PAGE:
While telemedicine can be an excellent alternative to visiting a healthcare provider’s office, not every situation can be solved through technology. Painful or bothersome symptoms should be addressed by a healthcare provider in person, since they could mean a high-risk medical situation. Similarly, home STI testing results, or some treatment options may require in-person assistance.

Prescription medication

Whether curable or not, many STIs have a prescription medication in its typical treatment protocol. Once a healthcare provider has prescribed the appropriate medication, you can pick it up at a pharmacy—no clinic visits are required.

For all STIs, oral and topical prescription medications will fall into these two categories:

  • Antibiotics – To treat bacterial STIs like chlamydia, medical professionals will prescribe oral or injected antibiotics. [8] Luckily, antibiotics can cure many bacterial STIs—but only if the antibiotic treatment is fully finished. Skipping doses can lead to persistent infections.
  • Antivirals – To treat viral STDs like herpes, medical professionals will prescribe oral, injected, or topical antivirals. [6] For HPV and herpes, prescription antiviral creams and pills can enhance your immune system to fight breakouts. For HIV, continual antiviral medication is necessary for treatment.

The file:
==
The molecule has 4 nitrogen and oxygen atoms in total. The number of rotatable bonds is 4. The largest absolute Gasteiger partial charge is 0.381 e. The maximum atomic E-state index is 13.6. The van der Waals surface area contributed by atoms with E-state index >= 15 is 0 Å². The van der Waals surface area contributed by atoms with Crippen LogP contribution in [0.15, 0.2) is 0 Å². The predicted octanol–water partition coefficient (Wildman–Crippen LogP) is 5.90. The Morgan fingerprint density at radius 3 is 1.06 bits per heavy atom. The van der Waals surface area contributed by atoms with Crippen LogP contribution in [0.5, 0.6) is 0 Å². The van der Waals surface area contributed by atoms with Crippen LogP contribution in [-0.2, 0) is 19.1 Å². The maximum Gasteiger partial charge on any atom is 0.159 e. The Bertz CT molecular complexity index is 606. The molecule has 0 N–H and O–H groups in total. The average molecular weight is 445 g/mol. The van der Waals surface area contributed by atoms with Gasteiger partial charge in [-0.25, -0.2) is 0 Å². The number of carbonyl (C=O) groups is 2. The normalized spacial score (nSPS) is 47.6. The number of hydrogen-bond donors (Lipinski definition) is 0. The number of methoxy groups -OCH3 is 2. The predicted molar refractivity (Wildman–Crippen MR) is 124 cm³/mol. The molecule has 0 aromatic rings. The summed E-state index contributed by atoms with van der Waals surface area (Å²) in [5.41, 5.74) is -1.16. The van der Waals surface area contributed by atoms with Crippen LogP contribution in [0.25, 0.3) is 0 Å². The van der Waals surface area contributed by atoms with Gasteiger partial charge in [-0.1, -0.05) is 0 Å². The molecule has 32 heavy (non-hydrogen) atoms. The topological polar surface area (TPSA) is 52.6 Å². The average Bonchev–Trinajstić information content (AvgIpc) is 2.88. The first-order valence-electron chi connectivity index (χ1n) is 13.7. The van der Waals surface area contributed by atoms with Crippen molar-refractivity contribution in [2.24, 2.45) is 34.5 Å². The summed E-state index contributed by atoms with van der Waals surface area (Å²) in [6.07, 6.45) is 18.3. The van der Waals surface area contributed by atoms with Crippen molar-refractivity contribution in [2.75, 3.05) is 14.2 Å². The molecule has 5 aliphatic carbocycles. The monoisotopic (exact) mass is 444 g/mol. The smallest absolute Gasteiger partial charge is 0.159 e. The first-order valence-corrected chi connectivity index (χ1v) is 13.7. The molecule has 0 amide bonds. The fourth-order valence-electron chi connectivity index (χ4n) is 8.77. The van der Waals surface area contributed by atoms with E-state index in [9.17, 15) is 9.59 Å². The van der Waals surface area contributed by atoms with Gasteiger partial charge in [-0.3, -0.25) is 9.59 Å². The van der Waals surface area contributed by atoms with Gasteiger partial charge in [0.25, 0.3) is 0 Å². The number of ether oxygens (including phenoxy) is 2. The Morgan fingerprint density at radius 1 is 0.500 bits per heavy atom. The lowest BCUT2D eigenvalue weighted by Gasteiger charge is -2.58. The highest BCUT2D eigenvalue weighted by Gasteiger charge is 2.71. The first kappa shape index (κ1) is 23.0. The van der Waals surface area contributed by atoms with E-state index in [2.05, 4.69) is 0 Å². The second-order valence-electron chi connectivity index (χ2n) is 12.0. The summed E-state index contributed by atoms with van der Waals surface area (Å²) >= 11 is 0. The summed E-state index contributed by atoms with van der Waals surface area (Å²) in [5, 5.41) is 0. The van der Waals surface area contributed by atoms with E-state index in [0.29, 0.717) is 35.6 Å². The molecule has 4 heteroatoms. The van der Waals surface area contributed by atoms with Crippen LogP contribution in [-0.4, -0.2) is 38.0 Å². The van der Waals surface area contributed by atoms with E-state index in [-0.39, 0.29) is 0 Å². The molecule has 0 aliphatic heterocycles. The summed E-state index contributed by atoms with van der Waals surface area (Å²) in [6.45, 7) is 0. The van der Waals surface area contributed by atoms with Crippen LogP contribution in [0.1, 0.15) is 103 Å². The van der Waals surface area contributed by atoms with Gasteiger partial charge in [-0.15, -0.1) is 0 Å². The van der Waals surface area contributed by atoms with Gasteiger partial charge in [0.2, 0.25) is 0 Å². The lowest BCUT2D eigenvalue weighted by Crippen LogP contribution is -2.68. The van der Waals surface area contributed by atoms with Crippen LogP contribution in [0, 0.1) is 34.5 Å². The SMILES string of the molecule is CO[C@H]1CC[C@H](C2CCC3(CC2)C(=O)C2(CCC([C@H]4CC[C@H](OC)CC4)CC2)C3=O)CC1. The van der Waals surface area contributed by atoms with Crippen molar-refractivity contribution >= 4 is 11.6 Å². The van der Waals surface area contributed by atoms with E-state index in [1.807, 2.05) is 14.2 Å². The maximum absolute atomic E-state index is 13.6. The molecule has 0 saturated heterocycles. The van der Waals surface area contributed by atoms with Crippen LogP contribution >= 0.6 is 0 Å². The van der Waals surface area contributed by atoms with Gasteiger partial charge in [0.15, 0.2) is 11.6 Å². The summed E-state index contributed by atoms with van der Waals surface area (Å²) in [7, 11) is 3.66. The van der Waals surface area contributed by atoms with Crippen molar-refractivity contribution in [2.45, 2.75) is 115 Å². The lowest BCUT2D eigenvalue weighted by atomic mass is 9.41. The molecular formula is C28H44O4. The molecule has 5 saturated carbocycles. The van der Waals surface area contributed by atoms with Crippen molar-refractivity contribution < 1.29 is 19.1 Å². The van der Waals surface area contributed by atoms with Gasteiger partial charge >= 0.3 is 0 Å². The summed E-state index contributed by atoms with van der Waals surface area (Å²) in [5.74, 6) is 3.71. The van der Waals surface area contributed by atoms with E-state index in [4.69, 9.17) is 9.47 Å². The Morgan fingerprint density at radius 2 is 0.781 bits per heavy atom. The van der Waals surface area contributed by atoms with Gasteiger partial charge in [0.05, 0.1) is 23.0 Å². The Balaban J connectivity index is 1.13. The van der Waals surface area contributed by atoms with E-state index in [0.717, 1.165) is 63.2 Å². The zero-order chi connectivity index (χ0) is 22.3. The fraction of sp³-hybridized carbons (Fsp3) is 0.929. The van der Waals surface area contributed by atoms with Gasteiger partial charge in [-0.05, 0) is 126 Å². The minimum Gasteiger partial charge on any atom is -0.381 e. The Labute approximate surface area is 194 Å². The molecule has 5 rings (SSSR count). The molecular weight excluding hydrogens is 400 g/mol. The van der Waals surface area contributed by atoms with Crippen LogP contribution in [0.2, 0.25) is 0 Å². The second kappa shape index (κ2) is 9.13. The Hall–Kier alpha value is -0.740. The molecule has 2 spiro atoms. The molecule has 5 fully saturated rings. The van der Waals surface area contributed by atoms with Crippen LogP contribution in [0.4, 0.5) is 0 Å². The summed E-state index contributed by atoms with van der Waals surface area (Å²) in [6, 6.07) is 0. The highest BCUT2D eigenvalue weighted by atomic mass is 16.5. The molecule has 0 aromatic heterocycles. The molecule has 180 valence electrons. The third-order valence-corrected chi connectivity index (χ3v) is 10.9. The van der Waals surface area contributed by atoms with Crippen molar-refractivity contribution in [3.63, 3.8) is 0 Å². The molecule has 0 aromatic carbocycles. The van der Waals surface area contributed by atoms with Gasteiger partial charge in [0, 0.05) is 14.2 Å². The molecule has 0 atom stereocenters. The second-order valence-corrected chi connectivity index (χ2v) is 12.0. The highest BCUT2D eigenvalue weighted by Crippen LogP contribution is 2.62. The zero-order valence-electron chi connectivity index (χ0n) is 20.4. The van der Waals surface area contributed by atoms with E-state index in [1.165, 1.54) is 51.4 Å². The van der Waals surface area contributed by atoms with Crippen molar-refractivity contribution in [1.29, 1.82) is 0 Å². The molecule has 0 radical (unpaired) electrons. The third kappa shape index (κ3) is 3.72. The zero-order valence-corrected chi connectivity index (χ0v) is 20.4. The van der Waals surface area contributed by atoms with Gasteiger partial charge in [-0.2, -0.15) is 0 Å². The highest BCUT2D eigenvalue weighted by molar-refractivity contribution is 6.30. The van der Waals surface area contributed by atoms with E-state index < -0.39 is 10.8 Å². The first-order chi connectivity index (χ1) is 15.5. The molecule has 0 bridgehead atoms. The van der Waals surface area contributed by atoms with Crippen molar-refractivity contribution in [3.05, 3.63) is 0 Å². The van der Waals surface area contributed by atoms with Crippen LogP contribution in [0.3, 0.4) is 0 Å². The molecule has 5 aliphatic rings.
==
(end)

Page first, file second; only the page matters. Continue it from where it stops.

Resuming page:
Prescription medication is a crucial step in treating many STIs, whether bacterial or viral.

Self-care and health precautions

At the end of the day, STIs are bodily infections, just like a cold or the flu. To fight them off and prevent further infection, you need to take safety precautions and support your overall well-being.

Beyond necessary prescriptions, you can help your body heal and prevent future STIs through these self-care practices:

  • Protection – Some STIs stick around for a lifetime (like herpes or HIV), but others can reinfect your body even if you’ve had them and undergone treatment in the past. If you’ve successfully treated an STI, don’t jump back in the car without a seatbelt. Make sure your sexual activity includes STI protection, like barrier methods such as condoms and routine testing. [11]
  • Over-the-counter medications – No over-the-counter medication can replace antibiotics or antivirals for STI treatment. However, you can add certain topicals or other medicines into your care routine. To soothe herpes lesions, an over-the-counter docosanol cream can shorten symptomatic outbreaks. [12]

How to get diagnosed for an STI without going to a healthcare provider

If you’re nervous to talk to your healthcare provider about STDs, we understand. However, just know that healthcare providers are on your side. Even if you’re stressed or anxious, they can help you detect any infection with expertise.

That being said, you don’t always need to visit a clinic to get accurate STI test results. Thanks to modern medicine, you can test for all major STIs right from your home. Research shows that home testing kits can increase accurate diagnoses while reducing medical costs—a win for all involved. [13]